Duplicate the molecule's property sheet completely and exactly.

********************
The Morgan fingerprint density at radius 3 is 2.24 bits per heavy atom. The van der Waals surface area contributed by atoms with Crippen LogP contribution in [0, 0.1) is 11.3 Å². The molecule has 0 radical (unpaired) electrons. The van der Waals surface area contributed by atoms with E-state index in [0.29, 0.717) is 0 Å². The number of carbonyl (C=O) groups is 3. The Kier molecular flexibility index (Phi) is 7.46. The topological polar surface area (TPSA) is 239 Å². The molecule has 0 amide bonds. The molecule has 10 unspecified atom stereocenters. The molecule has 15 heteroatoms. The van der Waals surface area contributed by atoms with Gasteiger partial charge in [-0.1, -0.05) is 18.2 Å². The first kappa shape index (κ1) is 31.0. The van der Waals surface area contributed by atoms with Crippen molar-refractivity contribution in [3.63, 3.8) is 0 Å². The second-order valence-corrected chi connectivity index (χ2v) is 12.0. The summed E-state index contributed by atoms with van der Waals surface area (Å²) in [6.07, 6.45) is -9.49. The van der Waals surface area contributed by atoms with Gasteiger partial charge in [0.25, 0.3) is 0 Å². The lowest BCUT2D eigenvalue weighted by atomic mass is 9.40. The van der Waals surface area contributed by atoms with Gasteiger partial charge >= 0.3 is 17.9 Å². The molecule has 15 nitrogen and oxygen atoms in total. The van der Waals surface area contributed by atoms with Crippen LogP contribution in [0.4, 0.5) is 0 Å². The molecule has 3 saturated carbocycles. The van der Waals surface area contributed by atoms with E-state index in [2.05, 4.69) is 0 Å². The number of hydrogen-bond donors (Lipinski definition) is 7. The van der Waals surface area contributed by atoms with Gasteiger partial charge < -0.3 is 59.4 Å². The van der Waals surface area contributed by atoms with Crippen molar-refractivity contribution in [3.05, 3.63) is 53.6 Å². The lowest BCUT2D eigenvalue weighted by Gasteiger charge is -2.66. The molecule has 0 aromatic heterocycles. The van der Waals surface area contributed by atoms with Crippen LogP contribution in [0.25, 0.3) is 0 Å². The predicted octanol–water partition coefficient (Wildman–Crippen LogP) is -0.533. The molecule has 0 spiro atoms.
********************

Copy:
The Morgan fingerprint density at radius 3 is 2.24 bits per heavy atom. The van der Waals surface area contributed by atoms with Crippen LogP contribution in [0, 0.1) is 11.3 Å². The molecule has 0 radical (unpaired) electrons. The van der Waals surface area contributed by atoms with E-state index in [0.29, 0.717) is 0 Å². The number of carbonyl (C=O) groups is 3. The Kier molecular flexibility index (Phi) is 7.46. The topological polar surface area (TPSA) is 239 Å². The molecule has 0 amide bonds. The molecule has 10 unspecified atom stereocenters. The molecule has 15 heteroatoms. The van der Waals surface area contributed by atoms with Gasteiger partial charge in [-0.1, -0.05) is 18.2 Å². The first kappa shape index (κ1) is 31.0. The van der Waals surface area contributed by atoms with Crippen molar-refractivity contribution in [3.63, 3.8) is 0 Å². The second-order valence-corrected chi connectivity index (χ2v) is 12.0. The summed E-state index contributed by atoms with van der Waals surface area (Å²) in [6.07, 6.45) is -9.49. The van der Waals surface area contributed by atoms with Gasteiger partial charge in [0.25, 0.3) is 0 Å². The lowest BCUT2D eigenvalue weighted by atomic mass is 9.40. The van der Waals surface area contributed by atoms with Gasteiger partial charge >= 0.3 is 17.9 Å². The molecule has 15 nitrogen and oxygen atoms in total. The van der Waals surface area contributed by atoms with Crippen LogP contribution in [0.4, 0.5) is 0 Å². The molecule has 3 saturated carbocycles. The van der Waals surface area contributed by atoms with E-state index in [2.05, 4.69) is 0 Å². The number of hydrogen-bond donors (Lipinski definition) is 7. The van der Waals surface area contributed by atoms with Gasteiger partial charge < -0.3 is 59.4 Å². The van der Waals surface area contributed by atoms with Crippen molar-refractivity contribution in [3.05, 3.63) is 53.6 Å². The lowest BCUT2D eigenvalue weighted by Gasteiger charge is -2.66. The molecule has 0 aromatic heterocycles. The van der Waals surface area contributed by atoms with Crippen LogP contribution in [0.25, 0.3) is 0 Å². The predicted octanol–water partition coefficient (Wildman–Crippen LogP) is -0.533. The molecule has 0 spiro atoms.